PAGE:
All of the paintings that I am featuring in the book are full-blown artworks in the respective style of the Filipino artists. I don’t feature sketches or drawings because we cannot elevate Philippine art into a universal level if we are going to show minor pieces.
Nude painting in the Philippines is relatively a recent activity. It only came out in the 1980s and before that, from the 1930s to 1950s, there were not much movement especially in the academe like the University of the Philippines because they could hardly get a Filipina model to pose for the Fine Arts students.
D.C. SILLADA: What is the attitude and concept of Nude Art amid our conservative culture from 1930s through 1970s and 1980s onwards?
Nude paintings in 1950s and 1960s, I would say, were practically academic. They were for studies of human anatomy along the lines of academic requirement, and not for the purposes of gallery exhibitions.
It was only in the 1970s with the organization of the Casa de Oro Group, which is currently known as the Saturday Group, under Alfredo Roces, Hernando Ocampo and Cesar Legaspi, when the nude as an art form began to emerge. Other artists took it from there like the group of Ernie Tagle; they took serious undertaking of giving the nude art form its due in the Philippine art movement.
I would, therefore, say that the flowering of the nude as an art form by itself began in the 1970s and blossomed around 1978 to 1979 and, then, started to have a heavy solid footing in the Philippine art market around the early 1980s.
Now, of course, anything goes... In fact, you can find nude session almost everyday and the artists are no longer looking at it as a form of exercise, but simply as an exploration of art form.
D.C. SILLADA: The Filipina nude models: how they respond to exposing their naked bodies in front of the artists, considering our conservative culture toward nudity?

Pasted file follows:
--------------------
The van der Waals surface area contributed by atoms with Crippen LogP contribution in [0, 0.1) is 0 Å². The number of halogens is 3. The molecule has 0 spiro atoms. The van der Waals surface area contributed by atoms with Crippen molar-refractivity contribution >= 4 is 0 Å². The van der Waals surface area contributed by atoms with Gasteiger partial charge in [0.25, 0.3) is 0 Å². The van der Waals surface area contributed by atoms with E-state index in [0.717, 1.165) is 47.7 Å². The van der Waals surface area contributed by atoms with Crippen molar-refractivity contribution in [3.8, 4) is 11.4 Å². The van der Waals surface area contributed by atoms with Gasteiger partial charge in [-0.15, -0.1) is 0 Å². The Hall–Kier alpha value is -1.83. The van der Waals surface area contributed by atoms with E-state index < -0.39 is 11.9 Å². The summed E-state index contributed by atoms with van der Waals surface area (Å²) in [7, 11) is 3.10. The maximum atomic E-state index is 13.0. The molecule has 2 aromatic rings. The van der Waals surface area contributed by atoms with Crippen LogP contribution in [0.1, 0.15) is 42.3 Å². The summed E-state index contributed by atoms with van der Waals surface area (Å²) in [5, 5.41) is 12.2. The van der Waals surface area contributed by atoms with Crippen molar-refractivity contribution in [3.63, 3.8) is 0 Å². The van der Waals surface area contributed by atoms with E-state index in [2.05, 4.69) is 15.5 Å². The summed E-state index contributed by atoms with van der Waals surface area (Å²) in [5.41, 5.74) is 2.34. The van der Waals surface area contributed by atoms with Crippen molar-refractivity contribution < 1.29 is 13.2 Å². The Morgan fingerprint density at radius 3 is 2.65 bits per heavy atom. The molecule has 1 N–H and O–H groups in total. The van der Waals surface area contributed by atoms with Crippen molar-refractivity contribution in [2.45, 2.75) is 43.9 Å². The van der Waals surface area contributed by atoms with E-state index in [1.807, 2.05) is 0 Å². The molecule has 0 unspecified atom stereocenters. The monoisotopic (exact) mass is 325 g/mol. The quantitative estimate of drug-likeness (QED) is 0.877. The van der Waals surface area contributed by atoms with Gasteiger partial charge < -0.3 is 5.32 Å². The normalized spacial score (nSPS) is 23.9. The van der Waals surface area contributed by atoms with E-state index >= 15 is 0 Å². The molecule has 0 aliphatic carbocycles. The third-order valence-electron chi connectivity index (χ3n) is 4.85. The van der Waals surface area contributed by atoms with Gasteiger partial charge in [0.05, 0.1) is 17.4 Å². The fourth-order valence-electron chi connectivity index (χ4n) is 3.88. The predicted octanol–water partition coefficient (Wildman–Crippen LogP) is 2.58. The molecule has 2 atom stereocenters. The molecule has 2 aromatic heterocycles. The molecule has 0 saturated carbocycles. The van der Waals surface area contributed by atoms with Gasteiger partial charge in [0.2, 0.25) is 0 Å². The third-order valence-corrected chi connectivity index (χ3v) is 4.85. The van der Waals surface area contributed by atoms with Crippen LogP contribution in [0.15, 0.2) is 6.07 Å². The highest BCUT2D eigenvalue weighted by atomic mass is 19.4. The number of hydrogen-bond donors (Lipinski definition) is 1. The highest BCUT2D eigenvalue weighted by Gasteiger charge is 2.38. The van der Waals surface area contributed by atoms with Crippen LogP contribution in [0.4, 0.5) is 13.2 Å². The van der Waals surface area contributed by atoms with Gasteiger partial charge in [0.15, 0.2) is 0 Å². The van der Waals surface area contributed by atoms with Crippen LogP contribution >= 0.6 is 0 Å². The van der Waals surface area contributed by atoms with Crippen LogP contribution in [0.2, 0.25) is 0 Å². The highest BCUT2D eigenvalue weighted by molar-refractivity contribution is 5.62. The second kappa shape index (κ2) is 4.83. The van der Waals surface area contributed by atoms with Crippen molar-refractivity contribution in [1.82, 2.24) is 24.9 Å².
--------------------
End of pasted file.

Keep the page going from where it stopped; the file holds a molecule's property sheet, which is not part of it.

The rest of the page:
In the 1950s, you could count on your fingers the girls who were posing in the nude, and they were mostly posing in academic classes like UP. However, it was only during 1970s that modelling became a profession, and one of the legendary pioneers is Nellie Sta. Maria.
When the girls realized that it was a serious undertaking and they could earn some good money in the process, many of them started modelling professionally for a moderate fee. Consequently, they were getting regular assignments especially with the group of Tagle, and they were common girls, not in the entertainment profession.
The girls were mostly students who put their trust (in) the integrity of the artists. One of them was a niece of the late art critic Lorna Revilla Montilla. She was fondly called Inday. One time, the model that they were waiting did not arrive so Lorna told her niece “O, Inday ikaw na lang ang mag-pose...”
It was the beginning of her modelling career that eventually prospered. Now, some girls took it as a profession: they are no longer embarrassed disrobing in front of the artists.
Today, Filipina movie stars pick up the modelling stints, so you can count on them as regular sitters. Girls like Tracey Torres, Julia Lopez, Rosanna Roces, Andrea del Rosario, Katya Santos, Honey Miller, the controversial Keana Reeves and Rose Valencia, they all posed in the nude sessions.
D.C. SILLADA: What is your main thrust in the book in relation to the artists and their nude models?
After reading several literatures on nudes, I found out that art authors and historians concentrated on the human body as a source of art form. What I did with my book, I researched on the lives of nude models.
Like, for instance, the famous painting of Sandro Botticelli titled “The Rising of Venus”; I was able to gather enough information as to who the model was and the family where she belonged to. Likewise, the model of Édouard Manet and his controversial painting “The Luncheon on the Grass”: who was she and what was her name?
These are essentially the main thrusts of my book: the artists, the models and their symbiotic relationships that create a compelling history and developments of nude art from ancient time to postmodern period.
© Danny Castillones Sillada
Above Photos: (1) The Empty Frame (2006) by Fidel Sarmiento,(2) Blush (2004) by Andi Cubi, (3) Bathing Sisters (2003) by Baltazar Fornaliza, (4) Ripened Womb (1999)by Danny C. Sillada.